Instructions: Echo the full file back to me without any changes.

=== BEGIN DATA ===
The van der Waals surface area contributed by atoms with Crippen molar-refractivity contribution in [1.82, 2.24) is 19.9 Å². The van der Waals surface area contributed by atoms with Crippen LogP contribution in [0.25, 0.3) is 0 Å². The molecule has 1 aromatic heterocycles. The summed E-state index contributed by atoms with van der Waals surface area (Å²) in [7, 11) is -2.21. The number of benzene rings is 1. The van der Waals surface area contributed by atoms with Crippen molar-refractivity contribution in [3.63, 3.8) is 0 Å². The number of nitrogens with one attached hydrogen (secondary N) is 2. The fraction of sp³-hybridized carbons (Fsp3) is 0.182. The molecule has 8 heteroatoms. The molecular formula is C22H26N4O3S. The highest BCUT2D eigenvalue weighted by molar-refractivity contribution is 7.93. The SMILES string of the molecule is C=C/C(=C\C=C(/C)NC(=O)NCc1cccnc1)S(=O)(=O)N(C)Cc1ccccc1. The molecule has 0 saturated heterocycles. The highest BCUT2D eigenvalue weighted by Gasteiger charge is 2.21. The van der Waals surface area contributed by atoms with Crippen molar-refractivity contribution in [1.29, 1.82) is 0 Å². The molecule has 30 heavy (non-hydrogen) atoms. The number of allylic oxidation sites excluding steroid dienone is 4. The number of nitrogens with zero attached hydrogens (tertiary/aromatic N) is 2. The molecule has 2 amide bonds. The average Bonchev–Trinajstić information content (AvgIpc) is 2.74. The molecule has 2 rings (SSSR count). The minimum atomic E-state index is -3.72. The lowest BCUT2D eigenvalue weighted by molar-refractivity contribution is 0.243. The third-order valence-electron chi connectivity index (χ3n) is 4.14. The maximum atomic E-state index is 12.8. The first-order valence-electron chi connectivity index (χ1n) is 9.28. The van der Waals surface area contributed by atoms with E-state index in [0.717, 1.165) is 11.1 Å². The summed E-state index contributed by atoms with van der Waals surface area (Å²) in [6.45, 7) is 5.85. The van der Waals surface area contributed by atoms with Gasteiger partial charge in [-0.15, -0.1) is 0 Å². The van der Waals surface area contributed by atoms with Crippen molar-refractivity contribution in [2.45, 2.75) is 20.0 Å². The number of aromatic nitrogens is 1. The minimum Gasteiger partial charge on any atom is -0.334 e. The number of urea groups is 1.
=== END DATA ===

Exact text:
The van der Waals surface area contributed by atoms with Crippen molar-refractivity contribution in [1.82, 2.24) is 19.9 Å². The van der Waals surface area contributed by atoms with Crippen LogP contribution in [0.25, 0.3) is 0 Å². The molecule has 1 aromatic heterocycles. The summed E-state index contributed by atoms with van der Waals surface area (Å²) in [7, 11) is -2.21. The number of benzene rings is 1. The van der Waals surface area contributed by atoms with Crippen molar-refractivity contribution in [3.63, 3.8) is 0 Å². The number of nitrogens with one attached hydrogen (secondary N) is 2. The fraction of sp³-hybridized carbons (Fsp3) is 0.182. The molecule has 8 heteroatoms. The molecular formula is C22H26N4O3S. The highest BCUT2D eigenvalue weighted by molar-refractivity contribution is 7.93. The SMILES string of the molecule is C=C/C(=C\C=C(/C)NC(=O)NCc1cccnc1)S(=O)(=O)N(C)Cc1ccccc1. The molecule has 0 saturated heterocycles. The highest BCUT2D eigenvalue weighted by Gasteiger charge is 2.21. The van der Waals surface area contributed by atoms with Crippen molar-refractivity contribution in [1.29, 1.82) is 0 Å². The molecule has 30 heavy (non-hydrogen) atoms. The number of allylic oxidation sites excluding steroid dienone is 4. The number of nitrogens with zero attached hydrogens (tertiary/aromatic N) is 2. The molecule has 2 amide bonds. The average Bonchev–Trinajstić information content (AvgIpc) is 2.74. The molecule has 2 rings (SSSR count). The minimum atomic E-state index is -3.72. The lowest BCUT2D eigenvalue weighted by molar-refractivity contribution is 0.243. The third-order valence-electron chi connectivity index (χ3n) is 4.14. The maximum atomic E-state index is 12.8. The first-order valence-electron chi connectivity index (χ1n) is 9.28. The van der Waals surface area contributed by atoms with E-state index in [0.717, 1.165) is 11.1 Å². The summed E-state index contributed by atoms with van der Waals surface area (Å²) in [6.45, 7) is 5.85. The van der Waals surface area contributed by atoms with Gasteiger partial charge in [-0.15, -0.1) is 0 Å². The van der Waals surface area contributed by atoms with Crippen molar-refractivity contribution in [2.45, 2.75) is 20.0 Å². The number of aromatic nitrogens is 1. The minimum Gasteiger partial charge on any atom is -0.334 e. The number of urea groups is 1.